I knew Oliver Stone was cowering away from his typical directorial style in an attempt to erase his last couple of box-office disasters (sorry, Oliver, but they're still there), but I didn't expect that he'd move far enough away from what once made him a great director to create a film as flat and lifeless as World Trade Center. In a less cowardly and more competent director's hands, this could have been a great film. As it is, it's missing the most important thing of all -- a heart.
Over and over again, people ask, "Isn't it too soon for a movie like this?" I personally don't think so. But I do find it unfortunate that it ended up in Oliver Stone's lap. And that screenwriter, whoever she is, should retire now or move on to romantic comedies starring Matthew McConaughey and/or Jennifer Lopez. The tepid dialogue she writes might slip under the radar in a chick flick along the lines of Failure to Launch. It doesn't pass muster in a movie based on what could be the mother of all true stories.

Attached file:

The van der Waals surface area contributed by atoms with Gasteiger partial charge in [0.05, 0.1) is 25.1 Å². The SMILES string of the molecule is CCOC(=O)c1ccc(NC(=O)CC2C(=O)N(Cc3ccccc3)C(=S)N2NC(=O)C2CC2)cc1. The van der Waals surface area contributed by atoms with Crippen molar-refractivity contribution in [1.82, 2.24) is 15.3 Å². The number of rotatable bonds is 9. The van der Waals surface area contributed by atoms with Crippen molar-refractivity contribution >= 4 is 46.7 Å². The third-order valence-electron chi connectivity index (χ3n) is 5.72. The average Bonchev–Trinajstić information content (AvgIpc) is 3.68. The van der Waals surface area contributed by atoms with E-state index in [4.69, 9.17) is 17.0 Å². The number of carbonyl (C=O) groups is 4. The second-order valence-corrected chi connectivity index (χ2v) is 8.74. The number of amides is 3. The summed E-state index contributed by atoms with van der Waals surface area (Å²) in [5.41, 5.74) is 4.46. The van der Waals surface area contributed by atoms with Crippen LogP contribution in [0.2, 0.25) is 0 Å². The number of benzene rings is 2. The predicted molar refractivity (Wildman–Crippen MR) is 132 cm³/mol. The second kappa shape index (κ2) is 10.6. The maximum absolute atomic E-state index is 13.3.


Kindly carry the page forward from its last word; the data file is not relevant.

If you see only one movie this year about September 11th, 2001, make it United 93. The film isn't as polished as Oliver Stone's bloated 120 minutes of mediocrity, but it makes you feel something. By the time it's over, you will know the characters and you will find yourself crying for them. The movie actually makes you feel proud to be an American. After watching World Trade Center, the most you'll feel is a strong desire to ask for your money back.